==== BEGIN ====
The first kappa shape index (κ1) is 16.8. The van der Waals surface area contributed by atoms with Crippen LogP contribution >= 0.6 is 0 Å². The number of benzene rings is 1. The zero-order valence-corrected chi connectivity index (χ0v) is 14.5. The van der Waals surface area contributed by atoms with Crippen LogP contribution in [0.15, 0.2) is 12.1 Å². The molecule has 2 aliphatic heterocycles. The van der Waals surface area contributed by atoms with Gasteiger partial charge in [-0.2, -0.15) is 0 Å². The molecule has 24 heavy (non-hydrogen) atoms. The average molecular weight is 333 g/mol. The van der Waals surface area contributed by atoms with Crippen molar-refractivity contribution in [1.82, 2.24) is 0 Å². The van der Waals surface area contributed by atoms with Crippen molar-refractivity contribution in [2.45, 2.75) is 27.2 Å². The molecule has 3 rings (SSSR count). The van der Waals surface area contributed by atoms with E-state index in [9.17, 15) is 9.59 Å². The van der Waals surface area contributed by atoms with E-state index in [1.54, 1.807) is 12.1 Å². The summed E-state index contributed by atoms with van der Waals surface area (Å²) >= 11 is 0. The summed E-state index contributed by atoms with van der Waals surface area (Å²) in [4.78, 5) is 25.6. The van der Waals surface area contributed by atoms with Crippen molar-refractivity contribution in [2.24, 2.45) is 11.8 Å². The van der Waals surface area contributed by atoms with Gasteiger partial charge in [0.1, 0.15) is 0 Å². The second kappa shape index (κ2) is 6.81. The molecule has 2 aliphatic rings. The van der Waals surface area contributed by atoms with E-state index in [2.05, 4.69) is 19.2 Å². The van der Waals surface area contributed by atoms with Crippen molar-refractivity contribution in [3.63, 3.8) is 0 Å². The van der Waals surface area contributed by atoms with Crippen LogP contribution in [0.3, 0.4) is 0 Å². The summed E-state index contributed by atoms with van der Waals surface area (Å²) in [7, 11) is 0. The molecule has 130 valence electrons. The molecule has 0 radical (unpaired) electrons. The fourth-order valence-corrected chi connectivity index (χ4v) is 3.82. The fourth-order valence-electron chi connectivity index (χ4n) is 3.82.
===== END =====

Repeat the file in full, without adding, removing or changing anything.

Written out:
The first kappa shape index (κ1) is 16.8. The van der Waals surface area contributed by atoms with Crippen LogP contribution >= 0.6 is 0 Å². The number of benzene rings is 1. The zero-order valence-corrected chi connectivity index (χ0v) is 14.5. The van der Waals surface area contributed by atoms with Crippen LogP contribution in [0.15, 0.2) is 12.1 Å². The molecule has 2 aliphatic heterocycles. The van der Waals surface area contributed by atoms with Gasteiger partial charge in [-0.2, -0.15) is 0 Å². The molecule has 24 heavy (non-hydrogen) atoms. The average molecular weight is 333 g/mol. The van der Waals surface area contributed by atoms with Crippen molar-refractivity contribution in [1.82, 2.24) is 0 Å². The van der Waals surface area contributed by atoms with Crippen molar-refractivity contribution in [2.45, 2.75) is 27.2 Å². The molecule has 3 rings (SSSR count). The van der Waals surface area contributed by atoms with E-state index in [9.17, 15) is 9.59 Å². The van der Waals surface area contributed by atoms with E-state index in [1.54, 1.807) is 12.1 Å². The summed E-state index contributed by atoms with van der Waals surface area (Å²) >= 11 is 0. The summed E-state index contributed by atoms with van der Waals surface area (Å²) in [4.78, 5) is 25.6. The van der Waals surface area contributed by atoms with Crippen molar-refractivity contribution in [2.24, 2.45) is 11.8 Å². The van der Waals surface area contributed by atoms with Gasteiger partial charge in [0.1, 0.15) is 0 Å². The second kappa shape index (κ2) is 6.81. The molecule has 2 aliphatic rings. The van der Waals surface area contributed by atoms with E-state index in [2.05, 4.69) is 19.2 Å². The van der Waals surface area contributed by atoms with Crippen molar-refractivity contribution in [3.63, 3.8) is 0 Å². The van der Waals surface area contributed by atoms with Crippen LogP contribution in [0.3, 0.4) is 0 Å². The summed E-state index contributed by atoms with van der Waals surface area (Å²) in [7, 11) is 0. The molecule has 130 valence electrons. The molecule has 0 radical (unpaired) electrons. The fourth-order valence-corrected chi connectivity index (χ4v) is 3.82. The fourth-order valence-electron chi connectivity index (χ4n) is 3.82.